Anarchy In Action

Author: Colin Ward
Publisher: PM Press
ISBN: 1629633186
Size: 64.25 MB
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The argument of this book is that an anarchist society, a society which organizes itself without authority, is always in existence, like a seed beneath the snow, buried under the weight of the state and its bureaucracy, capitalism and its waste, privilege and its injustices, nationalism and its suicidal loyalties, religious differences and their superstitious separatism. Anarchist ideas are so much at variance with ordinary political assumptions and the solutions anarchists offer so remote, that all too often people find it hard to take anarchism seriously. This classic text is an attempt to bridge the gap between the present reality and anarchist aspirations, "between what is and what, according to the anarchists, might be." Through a wide-ranging analysis—drawing on examples from education, urban planning, welfare, housing, the environment, the workplace, and the family, to name but a few—Colin Ward demonstrates that the roots of anarchist practice are not so alien or quixotic as they might at first seem but lie precisely in the ways that people have always tended to organize themselves when left alone to do so. The result is both an accessible introduction for those new to anarchism and pause for thought for those who are too quick to dismiss it.

The Libertarian Mind

Author: David Boaz
Publisher: Simon and Schuster
ISBN: 1476752877
Size: 30.31 MB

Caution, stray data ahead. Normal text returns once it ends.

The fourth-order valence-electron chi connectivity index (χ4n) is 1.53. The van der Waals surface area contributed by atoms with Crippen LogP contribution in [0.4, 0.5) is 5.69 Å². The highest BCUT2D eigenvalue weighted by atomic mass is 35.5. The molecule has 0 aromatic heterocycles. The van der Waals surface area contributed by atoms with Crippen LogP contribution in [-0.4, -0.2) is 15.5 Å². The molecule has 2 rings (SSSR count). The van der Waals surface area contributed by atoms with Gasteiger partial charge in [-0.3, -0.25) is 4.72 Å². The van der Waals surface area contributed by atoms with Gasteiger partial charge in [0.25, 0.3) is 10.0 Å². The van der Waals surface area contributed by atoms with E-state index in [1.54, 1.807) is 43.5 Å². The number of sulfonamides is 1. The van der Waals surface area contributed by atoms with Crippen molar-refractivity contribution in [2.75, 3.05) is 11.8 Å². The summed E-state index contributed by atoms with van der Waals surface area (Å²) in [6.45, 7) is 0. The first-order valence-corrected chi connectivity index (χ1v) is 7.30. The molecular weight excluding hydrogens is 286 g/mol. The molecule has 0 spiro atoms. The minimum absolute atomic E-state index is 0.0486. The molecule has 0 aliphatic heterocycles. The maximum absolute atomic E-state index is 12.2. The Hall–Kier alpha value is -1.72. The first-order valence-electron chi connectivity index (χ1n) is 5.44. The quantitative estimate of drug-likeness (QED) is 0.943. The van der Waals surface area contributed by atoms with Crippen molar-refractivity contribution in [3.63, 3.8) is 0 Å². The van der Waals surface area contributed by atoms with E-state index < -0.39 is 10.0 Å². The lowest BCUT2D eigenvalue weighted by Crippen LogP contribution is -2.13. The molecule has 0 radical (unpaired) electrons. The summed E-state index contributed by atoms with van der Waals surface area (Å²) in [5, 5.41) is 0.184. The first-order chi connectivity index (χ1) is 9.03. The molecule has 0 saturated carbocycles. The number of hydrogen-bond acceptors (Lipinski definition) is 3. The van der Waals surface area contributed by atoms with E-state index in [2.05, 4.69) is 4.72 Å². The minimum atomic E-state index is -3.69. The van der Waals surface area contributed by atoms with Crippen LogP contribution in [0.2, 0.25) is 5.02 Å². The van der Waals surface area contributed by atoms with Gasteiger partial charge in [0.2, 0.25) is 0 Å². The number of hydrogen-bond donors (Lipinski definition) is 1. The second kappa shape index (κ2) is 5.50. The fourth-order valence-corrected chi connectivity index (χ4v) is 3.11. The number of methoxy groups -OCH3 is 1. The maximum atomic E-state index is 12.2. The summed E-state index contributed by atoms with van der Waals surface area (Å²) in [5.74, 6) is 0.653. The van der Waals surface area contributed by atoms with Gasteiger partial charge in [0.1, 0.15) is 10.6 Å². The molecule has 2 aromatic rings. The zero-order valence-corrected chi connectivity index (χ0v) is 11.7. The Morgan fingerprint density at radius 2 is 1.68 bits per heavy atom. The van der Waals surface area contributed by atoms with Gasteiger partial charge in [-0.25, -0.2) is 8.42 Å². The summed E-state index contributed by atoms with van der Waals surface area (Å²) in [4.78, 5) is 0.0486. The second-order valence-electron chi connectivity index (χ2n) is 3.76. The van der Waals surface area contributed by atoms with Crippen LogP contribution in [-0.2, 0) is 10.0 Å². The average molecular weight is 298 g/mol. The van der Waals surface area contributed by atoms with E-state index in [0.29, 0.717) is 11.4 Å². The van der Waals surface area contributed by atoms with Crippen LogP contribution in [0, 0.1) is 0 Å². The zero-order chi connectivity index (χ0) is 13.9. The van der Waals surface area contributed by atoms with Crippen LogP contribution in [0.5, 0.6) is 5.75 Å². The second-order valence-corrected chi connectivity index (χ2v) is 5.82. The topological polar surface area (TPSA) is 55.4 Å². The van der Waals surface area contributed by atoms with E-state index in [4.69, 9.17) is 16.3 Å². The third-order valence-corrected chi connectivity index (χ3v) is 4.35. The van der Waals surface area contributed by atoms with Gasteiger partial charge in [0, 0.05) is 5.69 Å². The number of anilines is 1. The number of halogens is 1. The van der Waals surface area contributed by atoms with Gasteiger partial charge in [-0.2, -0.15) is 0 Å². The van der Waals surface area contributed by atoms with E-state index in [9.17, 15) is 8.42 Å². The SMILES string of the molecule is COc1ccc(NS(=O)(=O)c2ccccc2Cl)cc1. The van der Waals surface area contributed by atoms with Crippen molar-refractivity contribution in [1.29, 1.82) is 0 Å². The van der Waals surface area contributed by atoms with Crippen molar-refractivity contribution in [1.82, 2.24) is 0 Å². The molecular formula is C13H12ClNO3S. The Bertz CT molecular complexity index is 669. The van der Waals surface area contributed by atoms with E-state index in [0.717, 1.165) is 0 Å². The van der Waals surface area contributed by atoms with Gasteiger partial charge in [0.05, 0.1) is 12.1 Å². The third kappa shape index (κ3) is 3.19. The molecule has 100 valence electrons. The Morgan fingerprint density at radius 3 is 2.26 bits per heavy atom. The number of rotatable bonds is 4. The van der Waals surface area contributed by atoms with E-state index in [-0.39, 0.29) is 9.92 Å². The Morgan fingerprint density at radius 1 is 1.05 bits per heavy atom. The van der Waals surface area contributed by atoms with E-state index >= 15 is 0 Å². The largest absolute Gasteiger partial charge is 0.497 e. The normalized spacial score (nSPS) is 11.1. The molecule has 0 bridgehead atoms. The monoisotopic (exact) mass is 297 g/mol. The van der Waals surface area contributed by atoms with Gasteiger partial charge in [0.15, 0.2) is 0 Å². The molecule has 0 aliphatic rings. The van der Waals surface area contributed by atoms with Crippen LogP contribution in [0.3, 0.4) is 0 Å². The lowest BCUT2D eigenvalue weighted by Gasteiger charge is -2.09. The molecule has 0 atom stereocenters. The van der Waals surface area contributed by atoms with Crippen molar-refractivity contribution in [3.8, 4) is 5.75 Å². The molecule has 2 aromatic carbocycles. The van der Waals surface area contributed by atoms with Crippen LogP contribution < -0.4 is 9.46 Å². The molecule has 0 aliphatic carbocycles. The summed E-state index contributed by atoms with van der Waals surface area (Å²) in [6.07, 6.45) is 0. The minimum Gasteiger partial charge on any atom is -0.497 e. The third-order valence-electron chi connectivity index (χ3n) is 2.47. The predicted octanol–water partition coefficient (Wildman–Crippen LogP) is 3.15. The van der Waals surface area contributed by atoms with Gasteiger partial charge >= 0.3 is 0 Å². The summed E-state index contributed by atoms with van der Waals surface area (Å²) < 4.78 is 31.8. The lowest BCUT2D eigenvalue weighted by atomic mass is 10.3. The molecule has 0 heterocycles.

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A revised, updated, and retitled edition of David Boaz’s classic book Libertarianism: A Primer, which was praised as uniting “history, philosophy, economics and law—spiced with just the right anecdotes—to bring alive a vital tradition of American political thought that deserves to be honored today” (Richard A. Epstein, University of Chicago). Libertarianism—the philosophy of personal and economic freedom—has deep roots in Western civilization and in American history, and it’s growing stronger. Two long wars, chronic deficits, the financial crisis, the costly drug war, the campaigns of Ron Paul and Rand Paul, the growth of executive power under Presidents Bush and Obama, and the revelations about NSA abuses have pushed millions more Americans in a libertarian direction. Libertarianism: A Primer, by David Boaz, the longtime executive vice president of the Cato Institute, continues to be the best available guide to the history, ideas, and growth of this increasingly important political movement—and now it has been updated throughout and with a new title: The Libertarian Mind. Boaz has updated the book with new information on the threat of government surveillance; the policies that led up to and stemmed from the 2008 financial crisis; corruption in Washington; and the unsustainable welfare state. The Libertarian Mind is the ultimate resource for the current, burgeoning libertarian movement.